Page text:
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Stop and Smell the Roses

There is always time to stop and smell the roses 🌷

My grandparents always had a massive rose garden. As a kid, I have fond memories of picking roses and watching my grandfather tend to his what seemed like millions rose bushes. My grandma loved to work in the rose garden too, it was always time with the whole family.
My father continued on the same tradition. He had a green thumb for roses and he loved those bushes. When my parents first moved into their house they had 100 roses in their yard. They eventually made a smaller garden, but still spent just as much time caring for those roses. Now, he has a good rose garden of probably 20-30 rose bushes. He used to always pick roses for my mom and bring them inside for her to enjoy. It was always a special little gift he made for her. 
Now we continue his legacy by picking roses and taking them to his grave. I know he was looking down on us this morning as my daughter was playing with his roses. I’m sure he was probably worrying about her…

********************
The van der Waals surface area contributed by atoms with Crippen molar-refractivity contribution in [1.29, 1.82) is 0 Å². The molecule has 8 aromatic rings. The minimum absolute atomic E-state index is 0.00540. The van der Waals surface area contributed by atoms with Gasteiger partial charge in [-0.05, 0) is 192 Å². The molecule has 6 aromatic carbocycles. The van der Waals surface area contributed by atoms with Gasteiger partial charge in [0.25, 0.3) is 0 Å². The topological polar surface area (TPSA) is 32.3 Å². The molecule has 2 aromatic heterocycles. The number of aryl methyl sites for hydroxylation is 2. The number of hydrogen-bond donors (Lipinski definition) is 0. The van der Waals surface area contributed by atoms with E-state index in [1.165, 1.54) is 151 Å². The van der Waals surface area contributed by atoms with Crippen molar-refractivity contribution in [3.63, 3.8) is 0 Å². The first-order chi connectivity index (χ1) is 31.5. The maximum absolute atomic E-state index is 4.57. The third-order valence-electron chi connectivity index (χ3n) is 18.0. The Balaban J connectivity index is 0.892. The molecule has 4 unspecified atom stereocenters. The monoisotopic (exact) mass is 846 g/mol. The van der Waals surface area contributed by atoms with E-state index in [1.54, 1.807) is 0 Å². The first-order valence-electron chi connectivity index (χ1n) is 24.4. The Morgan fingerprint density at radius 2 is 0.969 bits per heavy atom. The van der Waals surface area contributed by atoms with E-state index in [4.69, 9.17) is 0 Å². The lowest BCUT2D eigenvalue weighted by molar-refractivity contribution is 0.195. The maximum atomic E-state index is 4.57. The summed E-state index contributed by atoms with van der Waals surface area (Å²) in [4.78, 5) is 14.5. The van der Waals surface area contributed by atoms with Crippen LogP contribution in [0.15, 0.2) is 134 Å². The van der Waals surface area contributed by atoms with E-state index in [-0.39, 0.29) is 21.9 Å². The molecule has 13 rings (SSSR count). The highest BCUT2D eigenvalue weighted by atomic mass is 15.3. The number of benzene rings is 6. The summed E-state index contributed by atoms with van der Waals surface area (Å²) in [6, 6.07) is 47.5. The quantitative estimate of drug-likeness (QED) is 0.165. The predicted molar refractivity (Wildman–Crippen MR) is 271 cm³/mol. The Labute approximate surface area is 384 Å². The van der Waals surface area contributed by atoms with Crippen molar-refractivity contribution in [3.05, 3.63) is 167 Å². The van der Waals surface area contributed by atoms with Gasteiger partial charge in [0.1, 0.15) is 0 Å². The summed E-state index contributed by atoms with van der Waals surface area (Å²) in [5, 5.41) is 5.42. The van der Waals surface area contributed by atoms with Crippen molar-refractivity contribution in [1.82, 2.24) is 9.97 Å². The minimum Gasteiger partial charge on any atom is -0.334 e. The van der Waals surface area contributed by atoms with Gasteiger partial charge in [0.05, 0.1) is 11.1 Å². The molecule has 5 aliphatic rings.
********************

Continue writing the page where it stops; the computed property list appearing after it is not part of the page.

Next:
Farmers are gamblers

Farmers are gamblers. We all gamble every day and hope that we are profitable at the end of the year. We gamble with mother nature, politics, environmental changes, natural disasters, life events and the list could go on. There are a number of factors that go into making our farm successful that we have no control over. Water is the biggest gamble lately. But farmers still wake up every morning and tend to their fields with the same aspirations of making a living with a successful crop.

Almond farmers are no different. Our crop is very unique and depending on where you farm throughout the state, your challenges vary. Some farmers are doing better this year and have less water issues. Some farmers are hurting from water and have more challenges in their areas.

On our farm this year, our crop looks light. On our farm and in our area, the crop looks down roughly 15-20%.  Most varieties seemed to have fewer nuts than average this year. The amount of meat when compared to the hull and shell is also smaller, meaning the kernel itself is lighter. Both of these lead to smaller yield.

This year and the past couple years, our winters have been quite mild. Almonds require a certain amount of chill hours or cold temperatures to produce a nut. Without the required chill hours, the flowers are less frequent. With less flowers, there will be less nuts.  With too many nights above the threshold degrees and with too many warm days during winter months, the trees didn't know if it was winter or spring. Confused trees are stressed trees.

Considering our water situation and the increased costs of getting water, we all hope for more income coming in. But if the trees have been stressed and aren't getting as much water, I guess it is no surprise they didn't produce as well. It is just a roll of the dice.

Until Next Time,
Almond Girl

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